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Update from Chancellor - MIS-C

Dear Colleagues,

As this crisis evolves, we continue to confront and address new and different challenges. You have been steadfast in your service to our students and families in a reality we could not predict. Your adaptability as changes have unfolded has been remarkable, and I am deeply inspired by your service.

Today I want to share information that impacts those we serve, our DOE employees with children, and all New Yorkers.

The NYC Department of Health and Mental Hygiene (NYC Health) is currently investigating cases of what is now called Multisystem Inflammatory Syndrome in Children (MIS-C) formerly Pediatric Multisystem Inflammatory Syndrome (PMIS)— a new health condition associated with COVID-19 that is appearing in children in New York City and elsewhere. 

MIS-C is a rare condition. However, because children with this syndrome may become seriously ill, it is important that parents know the signs and symptoms their children may have, so they can get help right away. NYC Health has prepared a Fact Sheet; please take a moment to review it. We have also shared this information with all principals, and families.

Per NYC Health’s guidance, most children with MIS-C have a fever (temperature of 100.4 degrees F) lasting several days, along with other symptoms, including:

· Irritability or decreased activity

· Abdominal pain without another explanation

· Diarrhea

· Vomiting

· Rash 

· Conjunctivitis, or red or pink eyes

· Poor feeding

· Red, cracked lips or red, bumpy tongue that looks like a strawberry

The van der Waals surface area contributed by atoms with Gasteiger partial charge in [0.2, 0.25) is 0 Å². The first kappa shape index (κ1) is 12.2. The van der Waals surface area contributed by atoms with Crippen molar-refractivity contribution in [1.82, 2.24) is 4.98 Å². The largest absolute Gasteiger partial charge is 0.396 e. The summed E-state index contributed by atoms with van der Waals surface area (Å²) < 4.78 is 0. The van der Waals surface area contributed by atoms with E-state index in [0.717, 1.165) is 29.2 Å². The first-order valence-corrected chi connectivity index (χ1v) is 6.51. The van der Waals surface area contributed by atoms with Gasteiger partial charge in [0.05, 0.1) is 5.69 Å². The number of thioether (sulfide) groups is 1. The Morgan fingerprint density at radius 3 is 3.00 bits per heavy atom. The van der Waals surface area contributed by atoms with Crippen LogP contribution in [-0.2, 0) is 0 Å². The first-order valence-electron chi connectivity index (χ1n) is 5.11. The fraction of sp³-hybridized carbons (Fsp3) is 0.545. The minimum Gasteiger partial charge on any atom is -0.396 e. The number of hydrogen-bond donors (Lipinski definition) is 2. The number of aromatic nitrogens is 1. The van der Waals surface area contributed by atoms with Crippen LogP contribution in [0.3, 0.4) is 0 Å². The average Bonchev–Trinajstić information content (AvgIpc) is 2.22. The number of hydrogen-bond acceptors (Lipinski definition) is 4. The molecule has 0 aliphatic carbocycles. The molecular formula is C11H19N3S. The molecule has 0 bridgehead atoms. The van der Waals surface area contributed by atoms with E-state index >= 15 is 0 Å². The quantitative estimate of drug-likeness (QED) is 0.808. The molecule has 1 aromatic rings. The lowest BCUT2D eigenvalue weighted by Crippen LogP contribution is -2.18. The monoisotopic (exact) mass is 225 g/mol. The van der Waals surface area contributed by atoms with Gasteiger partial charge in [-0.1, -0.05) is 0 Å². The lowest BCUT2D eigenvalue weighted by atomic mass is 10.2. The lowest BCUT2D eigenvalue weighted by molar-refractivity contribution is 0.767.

· Swollen hands and feet, which might also be red

If you are a parent or caregiver, you should call your doctor if your child becomes ill and has had a continued fever. Your doctor will ask about your child’s symptoms and use that information to recommend next steps. If your child is severely ill, you should go to the nearest emergency room or call 911 immediately.

All people over the age of two who can medically tolerate a face covering must wear one when they are outside their home if they cannot maintain physical distance from others, as per NYS Executive Order 202.17. We are also continuing to take all possible precautions to prevent children from being exposed to COVID-19 while attending a Regional Enrichment Center (REC), Early Childcare Center (ECC), or Family Childcare Center (FCC).

The health and safety of our communities remains our top priority, and we will continue to follow all guidance and take all appropriate measures to help keep our students, families, and staff members safe. I encourage you to visit the Employee InfoHub to review the practices and the policies that help keep us all safe and protect our physical and mental health during this crisis.

This situation is still developing, and we will share further updates and guidance from NYC Health on a regular basis as new information becomes available. If you have questions, please do not hesitate to contact stayinghealthy@schools.nyc.gov.

Thank you again for your service, commitment, and resilience during this crisis. I am inspired by your dedication and resolve to support the students, parents, and families of New York City, and committed to support you in the work you do every day. I am proud to serve alongside you.

In unity, 

Richard

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